Monthly Archives: March 2021

  • A Time for Drunken Horses (Dema hespên serxweş) Bahman Ghobadi (Iran;2000)

    A Time for Drunken Horses (Dema hespên serxweş) Bahman Ghobadi (Iran;2000) Ayoub Ahmadi, Rojin Younessi; Amaneh Ekhtiar-dini

    Viewed Mubi 18 March 2021

    beware the pain of the child

    There is an overwhelming feel of shock from Ghobadi’s film of seeing what we do not normally see.   The shock of being exposed to a life that in the harshness of its conditions the rawness of its everyday experience shames the viewer seated in the comfort of his chair. What we see in ‘A Time for Drunken Horses’ may or may not be re-enactments, but it is evident what we see is real.

    ‘A Time for Drunken Horses’ (TDH) is Ghobadi’s first feature film. It is notable that he worked with Kairostami on ‘The Wind will Carry Us’ a year before directing this movie, the which will have given him much food for thought.

    Kairostami’s movies always start from an embedding a grounding in the fabric of life, and from within this fabric perspectives emerge which align the viewer to the images. There is often a sense of playfulness in Kairostami’s films, a sense of the absurd as part of the grain of existence.

    In Ghobadi’s ‘TDH’ there no gradated movement into the action, everything is immediately totally clear. The viewer is dropped straight into the cold stark reality of the lives of his protagonists, children in general but in particular the children of a Kurdish family living on the Iran-Iraq border, existing precariously through the business of smuggling and child labour.

    From the privileged European perspective, the scene of ruthless employment of child labour that opens the film is graphic. Of course Western economy is driven by child labour: textiles electronics the recycling of our discarded matter, all take advantage of the poverty of other countries in order to exploit child labour, because child labour costs little more than the price of feeding them, so there is a high return on the surplus value their work creates. A situation that in some respects resembles the Nazis use of forced labour. But for the most part, we the viewers are far removed from the reality of the work conditions that underlie the things we consume so avidly. So here is the reality into which Ghobadi plunges us like a bath of icy water. Ghobadi is making films in the situation, from within the people, so that he can show these things. Not as anything extraordinary but as the day to day ordinary life of these children, an actuality that is all that they know.

    Ghobadi’s film for the most part keeps a sense of balance in its depiction of the child subjects. There is an admix of the social and the personal, the use of the wide shot and the close up. There is of course no one line that divides these two zones rather they intermerge overlapping tapering into one another. It seems important that in the making of ‘TDH’ that Ghobadi avoid shots that in themselves exploit the vulnerability of children, that there is an integrity in the manner and style in which he films, an implicit contract with the viewers that Ghobadi avoids joining the ranks of the exploiters.  But there are moments when his choice of shot transgresses this contract. In particular a couple of shots of the stunted manchild who is the centre of attentive love at the heart of the family. The depiction of this manchild is central to the movie, the selflessness of the caring, the determination of the children never to let him go.   Mostly Ghobadi films the sequences with the manchild with economy and respect. But there are shots he uses that seem to be miscalculations. The manchild as part of the treatment for his condition, is on a course of painful intramuscular injections. For some reason Ghobadi decides to shoot him having these injections in close-up, so that we see his whole face and tiny body screaming trembling in pain. This close-up is surely unnecessary, a wide shot or even a cut away to one of the children watching whilst we hear his pain would have equally well if not better communicated the horror of the injection. But the shot as it is, a big close up of a manchild in pain, makes no sense and calls into question, even if momentarily, the integrity of the director. Why use this shot? You feel Kairostami would never shoot such a scene in this manner. The pain shot is overshadowed by the psychic pain embedded in the script of the rejection of the manchild by this society. Twice in the film he is cruelly rejected sent back home to die, by people who view him only as another burden. This is the sad reality realised in the script, that the love of the children in the family will not be enough to save the manchild from rejection. “Send him back! He’s another mouth to feed!” And given the harshness of the conditions experienced by this mountain society, this rejection is all too understandable.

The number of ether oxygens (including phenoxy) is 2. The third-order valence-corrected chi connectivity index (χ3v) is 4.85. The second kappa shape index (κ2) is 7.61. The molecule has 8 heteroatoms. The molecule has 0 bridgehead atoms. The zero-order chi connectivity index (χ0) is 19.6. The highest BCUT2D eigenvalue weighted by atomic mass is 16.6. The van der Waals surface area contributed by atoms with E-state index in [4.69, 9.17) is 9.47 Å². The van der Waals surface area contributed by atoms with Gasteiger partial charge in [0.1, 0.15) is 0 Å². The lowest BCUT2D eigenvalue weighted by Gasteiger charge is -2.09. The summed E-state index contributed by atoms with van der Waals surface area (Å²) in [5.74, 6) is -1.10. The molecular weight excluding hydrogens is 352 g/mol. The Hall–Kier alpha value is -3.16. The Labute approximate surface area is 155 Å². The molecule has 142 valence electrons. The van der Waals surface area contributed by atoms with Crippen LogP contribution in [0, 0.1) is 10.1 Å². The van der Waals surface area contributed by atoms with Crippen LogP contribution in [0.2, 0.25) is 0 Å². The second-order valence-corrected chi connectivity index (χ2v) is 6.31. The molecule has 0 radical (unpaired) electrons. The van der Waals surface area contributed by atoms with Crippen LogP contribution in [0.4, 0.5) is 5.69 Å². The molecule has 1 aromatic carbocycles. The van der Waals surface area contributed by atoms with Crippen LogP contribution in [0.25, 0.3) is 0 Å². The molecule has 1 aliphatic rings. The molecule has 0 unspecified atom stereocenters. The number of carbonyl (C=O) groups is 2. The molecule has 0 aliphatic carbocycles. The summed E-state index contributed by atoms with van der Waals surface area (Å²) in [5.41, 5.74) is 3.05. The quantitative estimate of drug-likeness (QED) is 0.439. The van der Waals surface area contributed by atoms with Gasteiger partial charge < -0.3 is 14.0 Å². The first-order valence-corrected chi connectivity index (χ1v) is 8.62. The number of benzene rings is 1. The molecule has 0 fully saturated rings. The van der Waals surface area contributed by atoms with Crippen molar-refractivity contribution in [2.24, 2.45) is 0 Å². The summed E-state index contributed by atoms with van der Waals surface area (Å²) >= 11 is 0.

Shot in a mountainous border zone in Winter, the film is breathtaking in its depictions of the snowbound environment. An environment in which the people engage in a daily struggle to survive and to earn their bread. But for all that we wonder at the resilience and fortitude of these people, there is also the feeling that Ghobadi has embedded deep into the grain of the film his own sense of the absurd as a cosmic condition of life. The absurd as an existential condition. Even after these people have struggled against the pitiless nature of their snowbound environment, just at that point when they think they have overcome the obstacles of nature, they are then faced with the malicious antagonism of a human agency intent on destroying them.   Bandits or border patrols ambush them rendering their labours futile. Are these people not experiencing an absurd Sisyphean condition of life: that whatever you do however much you suffer, the outcome will be to throw you back where you started.

    The latent absurdity in TDH finally erupts intruding into the body of the film when the horses used to carry the contraband collapse to the ground unable to flee an ambush.    On these journey’s over the snowy mountains the horses’ water is normally doped with alcohol to help them combat the cold. On this journey they’d been overdosed with hooch and instead of being able to flee when the party is ambushed, inebriated and unsteady of their legs they are only able to collapse in a drunken stupour. In consequence instead of at least being able to escape with their goods, the smugglers lose everything. It’s a moment of pure farce conjured up by Ghobadi’s script, an absurdity that can be found only in extremis.

    There is a brittle quality to TDH.   Perhaps it is in the nature of the scenario: children coming to terms with taking on the impossible machinations of a complex and hard adult world, are doomed to fail. To his credit Ghobani doesn’t flinch from the logic of the cruelty that he presents to us.